As for voting for or against this budget, it makes little difference. Government will continue to break the rules and cheat regardless. Civil servants will get paid regardless - at least until long the money runs out. Opposition will complain about our democratic deficits regardless, and get nowhere regardless. Until one day, a new party comes in, a young, fearless party with no baggage, willing to take on the big challenges of our time. It is for this reason that I will abstain from voting on this budget. We will simply not take part in this ridiculous farce until we can change the reasons that make it so farcical. And the Chief Minister will no doubt accuse me of not being consistent with my previous position in other years Mr. Speaker, but in light of what is unfolding before our very eyes, the inconsistency would be to vote FOR the appropriation Bill.

The age of entitlement is now well and truly over, but what has the decade of GSLP government done to help us prepare for this? Will we be able to get out there and compete in the big wide world if some of the privileges we are used to are taken away? Have we fostered the opposite of the culture of entitlement? Are we still as strong, resolute and resilient as we were?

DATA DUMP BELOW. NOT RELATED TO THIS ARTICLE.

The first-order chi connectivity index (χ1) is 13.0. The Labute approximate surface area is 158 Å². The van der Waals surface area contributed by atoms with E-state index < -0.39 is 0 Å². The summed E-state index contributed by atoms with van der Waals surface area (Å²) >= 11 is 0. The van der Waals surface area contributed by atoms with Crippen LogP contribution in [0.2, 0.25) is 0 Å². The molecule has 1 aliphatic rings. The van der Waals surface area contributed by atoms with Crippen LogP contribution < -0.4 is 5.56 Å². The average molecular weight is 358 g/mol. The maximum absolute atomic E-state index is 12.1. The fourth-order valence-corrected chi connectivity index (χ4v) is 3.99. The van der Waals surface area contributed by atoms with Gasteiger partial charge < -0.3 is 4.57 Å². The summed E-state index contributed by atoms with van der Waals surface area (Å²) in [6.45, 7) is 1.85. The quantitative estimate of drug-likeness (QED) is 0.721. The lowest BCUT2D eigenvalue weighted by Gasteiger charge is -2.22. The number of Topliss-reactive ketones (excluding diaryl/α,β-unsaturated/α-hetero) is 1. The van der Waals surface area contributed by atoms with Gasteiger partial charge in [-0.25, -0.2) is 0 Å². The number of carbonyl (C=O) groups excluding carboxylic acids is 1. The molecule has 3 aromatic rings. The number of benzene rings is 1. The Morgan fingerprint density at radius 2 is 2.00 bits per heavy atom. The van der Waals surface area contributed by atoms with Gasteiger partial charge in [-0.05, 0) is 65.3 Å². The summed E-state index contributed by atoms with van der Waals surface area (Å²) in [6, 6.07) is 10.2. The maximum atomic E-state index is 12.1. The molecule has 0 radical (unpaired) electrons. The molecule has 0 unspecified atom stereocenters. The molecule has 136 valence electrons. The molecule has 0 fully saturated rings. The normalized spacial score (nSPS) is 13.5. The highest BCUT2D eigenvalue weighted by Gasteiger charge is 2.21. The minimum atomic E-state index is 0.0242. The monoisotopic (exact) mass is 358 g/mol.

Will we be able to see through the lies and the spin, and land back on planet earth, ready to stand on our OWN TWO FEET? Or do we want to continue living on Planet Picardo until it is too late?

This is the budget of decay, because I believe it marks the beginning of the end. 

And so do more and more of our fellow Gibraltarians.